A deadly fungal infection is spreading across the United States – and scientists believe it’s due to climate change.
Cases of ‘Valley Fever’ – which is 10 times more deadly than the flu – have increased 20 times since the turn of the century.
It is caused by the fungus Coccidioides, which releases spores into the air when the soil is disturbed. The spores are then inhaled by people, most often construction workers.
The fungus thrives in hot, dry environments and has been dubbed Valley fever because 97% of cases are in Arizona and California. But infections have started to appear in other parts of the country, and experts fear that by 2100 they will be endemic in 17 states.
It comes amid heightened fears over fungal outbreaks, following HBO’s hit doomsday show “The Last of Us”, which represents a fungus that turns victims into zombies.
The fungus spore is whipped into the air when the ground is disturbed by wind or digging. When humans or animals breathe in the spores, they travel through the airways and into the lungs where they reproduce
The infection has been dubbed Valley Fever because 97% of cases are in Arizona and California.
Although Valley Fever cannot turn the host into a zombie, it can cause severe harm to some people and kill 1 in 100 people who contract the infection.
Coccidioidomycosis or cocci comes from a fungus that grows in soil in parts of California and the southwestern United States.
The fungus spore is whipped into the air when the ground is disturbed by wind or digging.
When humans or animals breathe in the spores, they travel through the airways and into the lungs, where they reproduce, causing other illnesses.
Most infections are mild and go away on their own within days or weeks, and the infection cannot be transmitted between people or animals.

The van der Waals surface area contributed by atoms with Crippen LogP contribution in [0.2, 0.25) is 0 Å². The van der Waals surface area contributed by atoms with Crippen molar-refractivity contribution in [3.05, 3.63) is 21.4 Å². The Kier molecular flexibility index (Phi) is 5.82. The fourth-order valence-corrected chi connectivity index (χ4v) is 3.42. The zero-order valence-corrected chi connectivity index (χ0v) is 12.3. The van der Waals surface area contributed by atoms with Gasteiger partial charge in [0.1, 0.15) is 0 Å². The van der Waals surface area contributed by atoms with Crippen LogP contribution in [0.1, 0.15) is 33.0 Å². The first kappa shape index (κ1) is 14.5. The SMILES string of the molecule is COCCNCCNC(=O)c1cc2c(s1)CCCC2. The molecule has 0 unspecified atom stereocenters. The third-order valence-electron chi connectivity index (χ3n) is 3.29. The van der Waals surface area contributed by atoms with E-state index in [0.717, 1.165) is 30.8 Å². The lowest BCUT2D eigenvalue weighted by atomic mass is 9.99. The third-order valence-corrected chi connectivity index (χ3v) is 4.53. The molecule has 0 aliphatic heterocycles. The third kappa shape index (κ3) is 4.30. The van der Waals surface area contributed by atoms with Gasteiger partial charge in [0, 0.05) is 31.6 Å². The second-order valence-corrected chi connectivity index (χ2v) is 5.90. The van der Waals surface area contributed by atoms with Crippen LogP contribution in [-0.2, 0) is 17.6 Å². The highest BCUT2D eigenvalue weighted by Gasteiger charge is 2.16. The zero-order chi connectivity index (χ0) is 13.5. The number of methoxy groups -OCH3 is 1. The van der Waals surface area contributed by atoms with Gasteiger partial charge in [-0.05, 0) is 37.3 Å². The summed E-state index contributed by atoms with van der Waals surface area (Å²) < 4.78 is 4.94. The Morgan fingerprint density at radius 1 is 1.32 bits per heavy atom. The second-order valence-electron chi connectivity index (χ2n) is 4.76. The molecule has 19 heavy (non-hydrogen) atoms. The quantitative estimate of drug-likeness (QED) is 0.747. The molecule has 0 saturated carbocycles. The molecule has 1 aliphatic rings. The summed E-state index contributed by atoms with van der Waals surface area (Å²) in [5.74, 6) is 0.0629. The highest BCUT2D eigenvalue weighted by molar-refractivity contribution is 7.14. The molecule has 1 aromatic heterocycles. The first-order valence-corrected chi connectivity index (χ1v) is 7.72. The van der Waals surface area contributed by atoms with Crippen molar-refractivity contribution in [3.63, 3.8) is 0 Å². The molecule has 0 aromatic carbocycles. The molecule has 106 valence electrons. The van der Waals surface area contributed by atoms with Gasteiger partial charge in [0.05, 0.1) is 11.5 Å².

Most people with the mild form of the infection won’t notice it because its symptoms – fatigue, cough, fever, muscle aches and shortness of breath – mimic those of a respiratory virus infection.
Other symptoms include night sweats, joint pain, and a red rash, usually on the legs, but sometimes on the chest, arms, and back.
But up to ten percent of cases become severe and take months to recover.
In these cases, known as disseminated coccidioidomycosis, the disease can spread through the bloodstream to other parts of the body, including the brain, skin, and liver. If it infects the membranes and fluid surrounding the brain, it can cause meningitis.
‘The Last of Us’ follows smuggler Joel (right) as he escorts teenage Ellie (left) through Boston, Massachusetts, as a fungus spreads across the world
‘The Last of Us’ is set in a world where a fungus spreads that turns victims into zombies called ‘Clickers’ (pictured)
According to the Centers for Disease Control and Prevention (CDC), approximately 20,000 cases of Valley fever were reported in 2019.
He said that was probably an underestimate because Valley fever has often been misdiagnosed because doctors don’t know enough about it, so patients aren’t even not tested for this.
The fungus is endemic to desert regions of the Southwest, and 97% of all US cases are in Arizona and California.
But a study published in the journal GeoHealth predicted that due to climate change, the fungus’ endemic region will expand northward to include dry western states such as Idaho, Wyoming, Montana, Nebraska, South Dakota and North Dakota.
In a high warming scenario, this would mean that by 2100 the number of affected states could increase from 12 to 17, while the number of cases could increase by 50%.
In October last year, the World Health Organization (WHO) released the first-ever list of fungal pathogens that pose a risk to human health.
Dr Hanan Balkhy, Deputy Director General for Antimicrobial Resistance at WHO, said: “Emerging from the shadow of the bacterial antimicrobial resistance pandemic, fungal infections are on the rise and increasingly resistant to treatment. , becoming a public health concern worldwide.”
Valley fever is already difficult to treat and there is no vaccine for it. Patients may have to take antifungal medication for months and experience unpleasant side effects such as hair loss and scaly skin.
Scientists have been trying to formulate a vaccine for valley fever for decades, but a vaccine tested in humans in the 1980s did not work well.
Over the past few years, scientists at the University of Arizona College of Medicine in Tucson have created a vaccine that works in dogs, which are also at risk of infection.
The US Department of Agriculture could approve the vaccine for dogs by early 2024, which would be the first to protect against fungal infection in humans or animals in America.